The front door of a house is the one obstacle standing between the inside of your home and the outside world. This means that it has to be tough and it needs to be able to withstand the harsh wrath of mother nature. An entry door is built to last, but it also runs into its own set of common problems.
Physical Damage – Dents, dings, and holes can be repaired on both wooden and steel entry doors. For wooden doors, you can patch the holes with a wood filler or putty. Scrape the excess material off of the door and let dry. Once dry, begin to sand the door until smooth and begin painting. For metal doors be sure to sand the door down first, then proceed to repair using an auto filler.
Lack of Lubrication – The house in a scary movie is always going to have a squeaky front door. Don’t let your door mimic those run-down relics, so take the time to lubricate the hinges. Before lubrication, scour the hinge and pin with a piece of steel wool. Then proceed to lightly oil each door hinge.
Clean It Up – If your entry door takes an abnormal amount of arm strength to open and close, you may need to clean your door. Clean all of the dirt and grime around the edges of the door on all sides. In case the cleaning doesn’t solve your sticking problem, sand the edges of the door to allow for a cleaner fit in the doorway.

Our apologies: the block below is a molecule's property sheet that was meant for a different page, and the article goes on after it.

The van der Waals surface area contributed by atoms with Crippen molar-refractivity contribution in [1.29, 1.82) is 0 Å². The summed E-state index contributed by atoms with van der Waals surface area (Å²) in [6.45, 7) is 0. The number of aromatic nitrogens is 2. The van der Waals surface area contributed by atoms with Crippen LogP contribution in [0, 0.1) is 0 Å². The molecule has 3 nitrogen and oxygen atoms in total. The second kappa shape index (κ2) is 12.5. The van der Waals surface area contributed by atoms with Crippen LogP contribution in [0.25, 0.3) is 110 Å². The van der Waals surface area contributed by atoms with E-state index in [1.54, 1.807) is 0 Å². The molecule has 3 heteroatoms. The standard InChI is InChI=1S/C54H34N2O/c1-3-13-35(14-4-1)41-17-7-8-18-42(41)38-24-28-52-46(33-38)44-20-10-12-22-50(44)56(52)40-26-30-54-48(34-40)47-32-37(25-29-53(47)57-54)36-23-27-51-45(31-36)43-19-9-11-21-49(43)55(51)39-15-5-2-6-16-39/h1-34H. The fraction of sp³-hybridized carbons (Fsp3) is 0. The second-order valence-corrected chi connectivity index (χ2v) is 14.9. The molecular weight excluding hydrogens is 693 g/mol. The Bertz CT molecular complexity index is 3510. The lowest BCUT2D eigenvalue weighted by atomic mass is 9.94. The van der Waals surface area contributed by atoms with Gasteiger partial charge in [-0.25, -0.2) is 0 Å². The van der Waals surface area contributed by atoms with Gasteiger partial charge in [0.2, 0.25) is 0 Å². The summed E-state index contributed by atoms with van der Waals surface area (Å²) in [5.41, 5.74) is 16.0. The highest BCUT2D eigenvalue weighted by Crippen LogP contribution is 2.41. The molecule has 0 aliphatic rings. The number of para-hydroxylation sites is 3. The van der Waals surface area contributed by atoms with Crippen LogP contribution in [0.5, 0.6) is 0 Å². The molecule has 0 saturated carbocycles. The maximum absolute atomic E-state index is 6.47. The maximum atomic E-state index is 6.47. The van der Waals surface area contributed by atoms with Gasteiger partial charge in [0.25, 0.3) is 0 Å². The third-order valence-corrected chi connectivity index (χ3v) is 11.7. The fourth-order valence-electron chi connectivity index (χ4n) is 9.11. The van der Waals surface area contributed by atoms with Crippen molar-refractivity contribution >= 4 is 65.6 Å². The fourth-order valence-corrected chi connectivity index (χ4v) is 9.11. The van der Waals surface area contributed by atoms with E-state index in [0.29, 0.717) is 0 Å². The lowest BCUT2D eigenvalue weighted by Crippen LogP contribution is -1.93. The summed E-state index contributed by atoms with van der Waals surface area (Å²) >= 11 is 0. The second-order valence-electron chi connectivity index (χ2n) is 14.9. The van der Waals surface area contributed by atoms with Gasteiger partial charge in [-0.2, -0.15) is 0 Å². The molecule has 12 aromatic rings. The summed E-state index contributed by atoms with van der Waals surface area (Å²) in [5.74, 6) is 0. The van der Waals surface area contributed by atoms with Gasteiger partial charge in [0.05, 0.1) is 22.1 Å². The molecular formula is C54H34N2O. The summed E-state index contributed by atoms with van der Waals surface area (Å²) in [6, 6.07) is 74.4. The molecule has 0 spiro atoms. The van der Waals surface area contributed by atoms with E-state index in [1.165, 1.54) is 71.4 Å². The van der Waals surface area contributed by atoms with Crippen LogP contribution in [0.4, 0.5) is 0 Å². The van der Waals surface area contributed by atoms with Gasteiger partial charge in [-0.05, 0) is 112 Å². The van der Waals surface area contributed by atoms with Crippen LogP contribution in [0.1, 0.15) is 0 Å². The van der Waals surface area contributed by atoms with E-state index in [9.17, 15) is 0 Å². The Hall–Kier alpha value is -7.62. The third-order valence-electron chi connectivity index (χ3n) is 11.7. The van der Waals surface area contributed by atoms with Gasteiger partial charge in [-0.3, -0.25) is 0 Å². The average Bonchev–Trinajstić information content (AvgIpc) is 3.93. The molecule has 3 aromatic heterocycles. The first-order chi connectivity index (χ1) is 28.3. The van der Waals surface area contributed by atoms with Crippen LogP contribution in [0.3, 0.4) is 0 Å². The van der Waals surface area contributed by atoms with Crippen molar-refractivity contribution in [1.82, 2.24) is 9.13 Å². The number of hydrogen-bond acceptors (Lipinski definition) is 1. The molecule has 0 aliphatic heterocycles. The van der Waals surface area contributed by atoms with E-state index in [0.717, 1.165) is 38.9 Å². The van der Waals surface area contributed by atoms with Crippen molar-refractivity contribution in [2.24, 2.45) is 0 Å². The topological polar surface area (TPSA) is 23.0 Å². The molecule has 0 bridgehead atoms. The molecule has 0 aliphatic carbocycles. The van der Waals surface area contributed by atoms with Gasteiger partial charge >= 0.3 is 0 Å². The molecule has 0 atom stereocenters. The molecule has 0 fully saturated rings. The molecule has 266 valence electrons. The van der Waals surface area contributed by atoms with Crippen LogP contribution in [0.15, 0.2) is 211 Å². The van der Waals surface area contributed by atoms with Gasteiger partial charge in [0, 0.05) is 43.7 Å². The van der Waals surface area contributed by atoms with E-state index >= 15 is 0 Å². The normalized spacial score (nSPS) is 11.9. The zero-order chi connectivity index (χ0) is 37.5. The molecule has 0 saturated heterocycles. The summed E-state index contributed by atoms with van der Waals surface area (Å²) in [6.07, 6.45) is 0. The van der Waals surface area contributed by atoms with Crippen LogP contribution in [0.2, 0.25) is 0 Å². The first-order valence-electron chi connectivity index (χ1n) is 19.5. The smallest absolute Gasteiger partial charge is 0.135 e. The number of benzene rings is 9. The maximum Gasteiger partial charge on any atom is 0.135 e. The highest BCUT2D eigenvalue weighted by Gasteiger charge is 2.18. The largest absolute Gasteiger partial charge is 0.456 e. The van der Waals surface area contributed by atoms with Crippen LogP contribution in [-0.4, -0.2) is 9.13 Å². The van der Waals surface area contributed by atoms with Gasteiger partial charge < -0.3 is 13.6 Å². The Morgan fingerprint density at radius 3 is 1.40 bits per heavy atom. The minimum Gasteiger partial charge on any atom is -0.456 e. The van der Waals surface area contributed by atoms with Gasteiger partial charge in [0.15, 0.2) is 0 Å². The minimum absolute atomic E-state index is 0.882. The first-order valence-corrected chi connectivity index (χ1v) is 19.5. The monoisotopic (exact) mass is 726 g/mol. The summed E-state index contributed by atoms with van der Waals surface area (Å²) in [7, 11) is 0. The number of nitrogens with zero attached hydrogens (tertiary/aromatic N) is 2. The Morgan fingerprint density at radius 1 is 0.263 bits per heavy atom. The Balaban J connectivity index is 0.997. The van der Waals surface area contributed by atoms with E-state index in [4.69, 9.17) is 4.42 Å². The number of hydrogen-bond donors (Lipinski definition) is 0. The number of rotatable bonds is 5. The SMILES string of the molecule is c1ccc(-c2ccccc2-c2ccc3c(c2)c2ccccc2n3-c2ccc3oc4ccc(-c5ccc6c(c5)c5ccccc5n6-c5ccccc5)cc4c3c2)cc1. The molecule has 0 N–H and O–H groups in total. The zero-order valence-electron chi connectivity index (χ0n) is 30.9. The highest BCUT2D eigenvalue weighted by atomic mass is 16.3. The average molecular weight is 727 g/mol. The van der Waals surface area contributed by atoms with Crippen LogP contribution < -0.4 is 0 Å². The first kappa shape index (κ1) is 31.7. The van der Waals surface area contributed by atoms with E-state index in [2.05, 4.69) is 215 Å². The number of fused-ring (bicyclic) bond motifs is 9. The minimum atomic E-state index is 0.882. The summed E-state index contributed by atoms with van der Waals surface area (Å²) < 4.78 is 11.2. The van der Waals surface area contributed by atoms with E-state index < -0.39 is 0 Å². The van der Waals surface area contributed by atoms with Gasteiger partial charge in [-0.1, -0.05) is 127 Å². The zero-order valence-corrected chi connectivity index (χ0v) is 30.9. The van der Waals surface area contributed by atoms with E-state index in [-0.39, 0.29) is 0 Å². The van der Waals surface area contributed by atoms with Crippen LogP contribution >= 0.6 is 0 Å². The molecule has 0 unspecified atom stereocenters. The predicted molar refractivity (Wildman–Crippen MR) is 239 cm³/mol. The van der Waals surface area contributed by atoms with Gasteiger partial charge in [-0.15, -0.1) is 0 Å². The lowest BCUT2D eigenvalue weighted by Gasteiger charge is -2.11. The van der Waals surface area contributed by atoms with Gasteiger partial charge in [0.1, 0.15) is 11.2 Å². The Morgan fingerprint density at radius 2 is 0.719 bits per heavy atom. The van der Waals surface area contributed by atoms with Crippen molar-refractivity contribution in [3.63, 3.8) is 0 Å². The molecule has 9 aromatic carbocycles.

Feeling the Breeze – A cold sensation should not be experienced while the entry door is closed. Check to make sure that the door is properly sealed and if it needs an additional layer of caulk. Installing new weatherstripping or weatherboards will also cut down on the indoor drafts. A door that is not properly fitted could result in high utility bills and damage to your heating system.
The front door is bound to experience some wear and tear since it is used frequently and half of it is outside. Knowing the common problems an entry door can experience can help you maintain it in the future. If your front door has seen better days and it’s time for a new one, give the pros at Preferred Exterior a call. Schedule an appointment online or by calling (516) 354-7252.